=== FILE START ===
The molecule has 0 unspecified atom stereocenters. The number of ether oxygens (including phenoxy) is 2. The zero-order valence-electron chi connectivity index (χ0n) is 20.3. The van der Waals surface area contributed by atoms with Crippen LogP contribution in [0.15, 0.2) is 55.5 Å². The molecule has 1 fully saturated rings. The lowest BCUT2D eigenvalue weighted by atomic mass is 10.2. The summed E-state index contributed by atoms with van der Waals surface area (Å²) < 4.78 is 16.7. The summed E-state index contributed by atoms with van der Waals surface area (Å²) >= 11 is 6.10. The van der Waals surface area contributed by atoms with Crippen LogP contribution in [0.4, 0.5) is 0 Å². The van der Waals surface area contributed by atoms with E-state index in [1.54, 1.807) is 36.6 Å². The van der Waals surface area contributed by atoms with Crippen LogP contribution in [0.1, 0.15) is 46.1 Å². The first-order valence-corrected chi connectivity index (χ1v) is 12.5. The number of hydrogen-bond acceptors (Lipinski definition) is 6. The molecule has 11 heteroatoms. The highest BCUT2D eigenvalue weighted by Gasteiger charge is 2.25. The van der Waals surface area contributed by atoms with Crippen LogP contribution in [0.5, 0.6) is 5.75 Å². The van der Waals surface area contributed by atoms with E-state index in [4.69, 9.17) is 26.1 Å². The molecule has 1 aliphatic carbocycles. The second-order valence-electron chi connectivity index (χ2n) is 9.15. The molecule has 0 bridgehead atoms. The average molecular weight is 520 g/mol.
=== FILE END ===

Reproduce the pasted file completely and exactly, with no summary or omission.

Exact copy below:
The molecule has 0 unspecified atom stereocenters. The number of ether oxygens (including phenoxy) is 2. The zero-order valence-electron chi connectivity index (χ0n) is 20.3. The van der Waals surface area contributed by atoms with Crippen LogP contribution in [0.15, 0.2) is 55.5 Å². The molecule has 1 fully saturated rings. The lowest BCUT2D eigenvalue weighted by atomic mass is 10.2. The summed E-state index contributed by atoms with van der Waals surface area (Å²) < 4.78 is 16.7. The summed E-state index contributed by atoms with van der Waals surface area (Å²) >= 11 is 6.10. The van der Waals surface area contributed by atoms with Crippen LogP contribution in [0.4, 0.5) is 0 Å². The van der Waals surface area contributed by atoms with E-state index in [1.54, 1.807) is 36.6 Å². The van der Waals surface area contributed by atoms with Crippen LogP contribution in [0.1, 0.15) is 46.1 Å². The first-order valence-corrected chi connectivity index (χ1v) is 12.5. The number of hydrogen-bond acceptors (Lipinski definition) is 6. The molecule has 11 heteroatoms. The highest BCUT2D eigenvalue weighted by Gasteiger charge is 2.25. The van der Waals surface area contributed by atoms with Crippen LogP contribution in [0.5, 0.6) is 5.75 Å². The van der Waals surface area contributed by atoms with E-state index in [4.69, 9.17) is 26.1 Å². The molecule has 1 aliphatic carbocycles. The second-order valence-electron chi connectivity index (χ2n) is 9.15. The molecule has 0 bridgehead atoms. The average molecular weight is 520 g/mol.